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Road safety charity calls for ban on hands-free kits

23rd April 2014
Posted by Aston Avery

David Webster spoke to Gary Rae from the charity on tonight’s Drivetime.

Just over ten years after hand-held mobiles were banned at the wheel, Brake is renewing its call to ban hands-free kits, as a Brake and Direct Line survey reveals that almost half of drivers surveyed admit to chatting when driving. While the use of hand-held phones by drivers has dropped, hands-free use has risen perhaps in the mistaken belief that it is a safe alternative.

Brake and Direct Line’s survey reveals:

  • Almost half of drivers admit to talking on a phone at the wheel: down from a little over half in 2006
  • Hand-held use has dropped to under one in ten from nearly 4 in 10  in 2006
  • Hands-free use has risen to nearly four in 10, from two in 10 in 2006

For the past ten years, Brake believes that the lack of a total ban has left many drivers unaware that using a hands-free mobile at the wheel is just as risky as using a hand-held. According to the survey, three in ten  don’t know that using any type of phone while driving is dangerous.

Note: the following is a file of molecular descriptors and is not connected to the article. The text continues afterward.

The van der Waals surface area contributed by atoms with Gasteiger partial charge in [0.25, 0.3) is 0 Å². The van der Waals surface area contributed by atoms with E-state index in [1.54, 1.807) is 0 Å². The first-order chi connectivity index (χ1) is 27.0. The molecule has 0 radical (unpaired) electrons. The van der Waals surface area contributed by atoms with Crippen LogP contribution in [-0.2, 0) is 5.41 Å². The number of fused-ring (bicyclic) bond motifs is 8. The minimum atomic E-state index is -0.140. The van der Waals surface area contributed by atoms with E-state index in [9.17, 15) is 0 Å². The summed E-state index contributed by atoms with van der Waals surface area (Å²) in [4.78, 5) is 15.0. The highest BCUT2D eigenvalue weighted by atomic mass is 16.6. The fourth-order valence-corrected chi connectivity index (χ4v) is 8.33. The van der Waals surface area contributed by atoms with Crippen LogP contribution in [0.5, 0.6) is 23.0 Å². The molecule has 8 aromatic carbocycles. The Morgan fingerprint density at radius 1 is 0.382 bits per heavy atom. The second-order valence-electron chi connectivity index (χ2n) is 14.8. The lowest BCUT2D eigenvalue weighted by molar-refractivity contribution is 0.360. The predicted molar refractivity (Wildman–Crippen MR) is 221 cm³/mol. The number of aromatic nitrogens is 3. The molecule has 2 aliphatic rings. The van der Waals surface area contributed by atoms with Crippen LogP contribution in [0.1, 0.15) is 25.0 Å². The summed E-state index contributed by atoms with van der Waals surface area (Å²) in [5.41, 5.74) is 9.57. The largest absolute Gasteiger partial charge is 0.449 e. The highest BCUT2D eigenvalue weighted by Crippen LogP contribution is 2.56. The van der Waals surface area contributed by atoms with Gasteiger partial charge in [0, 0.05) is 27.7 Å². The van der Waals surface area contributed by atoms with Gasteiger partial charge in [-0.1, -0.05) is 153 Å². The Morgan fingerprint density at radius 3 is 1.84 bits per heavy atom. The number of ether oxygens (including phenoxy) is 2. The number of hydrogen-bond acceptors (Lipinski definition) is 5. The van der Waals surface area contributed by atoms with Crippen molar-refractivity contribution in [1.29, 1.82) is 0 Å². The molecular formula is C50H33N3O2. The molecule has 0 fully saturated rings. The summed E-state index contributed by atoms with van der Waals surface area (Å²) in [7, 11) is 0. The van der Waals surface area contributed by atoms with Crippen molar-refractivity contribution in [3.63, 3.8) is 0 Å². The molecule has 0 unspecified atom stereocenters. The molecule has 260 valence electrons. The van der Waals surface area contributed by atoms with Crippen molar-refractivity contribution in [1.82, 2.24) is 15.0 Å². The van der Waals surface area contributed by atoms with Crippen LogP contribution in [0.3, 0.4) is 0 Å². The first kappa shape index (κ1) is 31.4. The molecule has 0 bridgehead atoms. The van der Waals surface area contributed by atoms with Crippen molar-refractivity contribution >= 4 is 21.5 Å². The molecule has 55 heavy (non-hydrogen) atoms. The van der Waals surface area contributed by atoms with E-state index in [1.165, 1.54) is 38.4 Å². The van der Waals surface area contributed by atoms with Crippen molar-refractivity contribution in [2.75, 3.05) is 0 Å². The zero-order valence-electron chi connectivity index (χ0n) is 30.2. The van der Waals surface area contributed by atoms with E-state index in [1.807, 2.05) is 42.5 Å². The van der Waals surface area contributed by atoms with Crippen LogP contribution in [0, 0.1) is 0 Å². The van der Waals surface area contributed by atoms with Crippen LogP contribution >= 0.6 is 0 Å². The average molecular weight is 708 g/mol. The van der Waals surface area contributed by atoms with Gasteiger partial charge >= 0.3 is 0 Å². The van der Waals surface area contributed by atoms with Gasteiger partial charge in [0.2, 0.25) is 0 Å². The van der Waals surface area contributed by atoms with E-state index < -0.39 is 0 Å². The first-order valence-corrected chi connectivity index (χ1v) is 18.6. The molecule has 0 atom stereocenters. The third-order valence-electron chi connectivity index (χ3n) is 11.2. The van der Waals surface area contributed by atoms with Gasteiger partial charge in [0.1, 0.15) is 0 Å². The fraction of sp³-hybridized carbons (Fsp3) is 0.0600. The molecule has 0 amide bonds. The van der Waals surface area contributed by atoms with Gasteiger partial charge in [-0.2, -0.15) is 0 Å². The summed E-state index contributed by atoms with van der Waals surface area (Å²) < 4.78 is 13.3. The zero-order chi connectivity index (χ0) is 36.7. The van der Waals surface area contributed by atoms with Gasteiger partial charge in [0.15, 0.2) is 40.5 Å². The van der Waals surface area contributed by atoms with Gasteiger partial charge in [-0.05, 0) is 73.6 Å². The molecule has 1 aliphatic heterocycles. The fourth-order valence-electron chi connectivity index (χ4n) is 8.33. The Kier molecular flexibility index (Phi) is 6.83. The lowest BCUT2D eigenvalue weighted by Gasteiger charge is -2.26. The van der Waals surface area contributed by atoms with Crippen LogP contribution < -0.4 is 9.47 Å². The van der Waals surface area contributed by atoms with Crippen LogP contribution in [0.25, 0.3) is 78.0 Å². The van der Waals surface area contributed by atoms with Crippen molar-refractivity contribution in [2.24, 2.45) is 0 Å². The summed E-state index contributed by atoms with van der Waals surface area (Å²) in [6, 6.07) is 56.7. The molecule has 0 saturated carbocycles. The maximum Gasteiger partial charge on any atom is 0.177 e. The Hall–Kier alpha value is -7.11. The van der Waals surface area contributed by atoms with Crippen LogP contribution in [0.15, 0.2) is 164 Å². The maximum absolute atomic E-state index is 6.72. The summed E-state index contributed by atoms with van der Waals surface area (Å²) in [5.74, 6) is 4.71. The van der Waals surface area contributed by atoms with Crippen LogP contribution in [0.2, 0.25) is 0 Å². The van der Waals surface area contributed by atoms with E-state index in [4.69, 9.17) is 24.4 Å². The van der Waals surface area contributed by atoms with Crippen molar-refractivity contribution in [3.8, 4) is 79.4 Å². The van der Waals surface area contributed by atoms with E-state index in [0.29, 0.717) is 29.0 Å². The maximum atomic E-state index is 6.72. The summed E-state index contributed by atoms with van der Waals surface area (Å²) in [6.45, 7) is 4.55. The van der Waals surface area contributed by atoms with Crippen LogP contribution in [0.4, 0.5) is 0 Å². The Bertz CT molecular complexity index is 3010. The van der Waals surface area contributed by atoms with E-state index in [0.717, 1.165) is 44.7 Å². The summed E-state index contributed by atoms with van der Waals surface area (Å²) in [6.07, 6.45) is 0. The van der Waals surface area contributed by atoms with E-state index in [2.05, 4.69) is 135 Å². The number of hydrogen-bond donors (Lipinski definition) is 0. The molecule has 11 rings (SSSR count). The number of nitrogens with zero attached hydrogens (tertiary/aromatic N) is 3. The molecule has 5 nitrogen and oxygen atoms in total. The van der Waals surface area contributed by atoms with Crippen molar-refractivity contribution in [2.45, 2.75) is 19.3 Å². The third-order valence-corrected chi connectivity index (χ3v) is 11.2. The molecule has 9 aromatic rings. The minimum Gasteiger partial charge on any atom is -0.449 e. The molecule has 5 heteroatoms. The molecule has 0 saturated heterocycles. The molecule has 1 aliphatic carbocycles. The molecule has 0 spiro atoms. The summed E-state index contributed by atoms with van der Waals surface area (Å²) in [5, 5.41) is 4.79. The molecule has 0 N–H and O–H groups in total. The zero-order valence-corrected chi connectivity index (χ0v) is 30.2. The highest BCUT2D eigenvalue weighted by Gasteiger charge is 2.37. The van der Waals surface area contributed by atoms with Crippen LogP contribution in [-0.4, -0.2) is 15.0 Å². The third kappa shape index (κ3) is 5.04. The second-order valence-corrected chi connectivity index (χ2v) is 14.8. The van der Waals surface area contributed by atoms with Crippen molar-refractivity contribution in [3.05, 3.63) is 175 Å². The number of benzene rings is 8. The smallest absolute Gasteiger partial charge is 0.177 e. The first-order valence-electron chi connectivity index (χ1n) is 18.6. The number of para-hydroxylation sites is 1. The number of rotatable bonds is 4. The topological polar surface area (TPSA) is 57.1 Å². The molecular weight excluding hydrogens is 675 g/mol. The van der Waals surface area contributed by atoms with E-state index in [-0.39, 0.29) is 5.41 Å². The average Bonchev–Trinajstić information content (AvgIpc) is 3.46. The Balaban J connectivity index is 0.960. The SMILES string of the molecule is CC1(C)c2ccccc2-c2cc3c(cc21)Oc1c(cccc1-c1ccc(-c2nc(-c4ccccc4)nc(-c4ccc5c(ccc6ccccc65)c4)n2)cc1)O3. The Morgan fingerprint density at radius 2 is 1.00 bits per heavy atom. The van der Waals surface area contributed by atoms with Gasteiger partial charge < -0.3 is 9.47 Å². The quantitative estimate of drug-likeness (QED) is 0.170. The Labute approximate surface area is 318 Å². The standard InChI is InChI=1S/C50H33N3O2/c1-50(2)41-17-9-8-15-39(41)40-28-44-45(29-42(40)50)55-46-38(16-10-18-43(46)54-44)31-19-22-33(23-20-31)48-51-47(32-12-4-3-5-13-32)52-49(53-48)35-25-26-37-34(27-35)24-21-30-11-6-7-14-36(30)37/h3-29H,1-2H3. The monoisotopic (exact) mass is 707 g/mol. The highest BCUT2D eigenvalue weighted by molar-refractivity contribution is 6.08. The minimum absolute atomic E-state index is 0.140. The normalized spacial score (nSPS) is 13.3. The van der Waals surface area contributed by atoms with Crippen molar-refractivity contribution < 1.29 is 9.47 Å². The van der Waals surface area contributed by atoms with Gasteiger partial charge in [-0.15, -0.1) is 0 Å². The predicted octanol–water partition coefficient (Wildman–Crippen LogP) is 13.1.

In reality, it is the distraction of the conversation that causes the danger. Studies have shown the risk of being in a crash that causes injury is increased four times for drivers on the phone, whether hand-held or hands-free, with reactions far slower than driving at the UK drink drive limit, and taking half as long again under normal conditions.

More disturbing facts:

Brake and Direct Line’s survey also found that texting at the wheel is a widespread menace, with three in 10 of all drivers admitting sending or reading messages while driving, and an even higher proportion of young drivers (age 18-24) – more than four in 10 – doing so.

Smartphone apps are an additional threat, with over one in 10 drivers using them at the wheel, another disturbing rise from 2006.

Brake calls for a total ban on mobile phone use at the wheel, to prevent hundreds of senseless crashes, deaths and injuries every year, and the prioritisation of traffic policing by government to help enforce it.

Brake’s advice to drivers is simple: remove the temptation by turning phones to silent and putting them in the boot, out of sight and reach.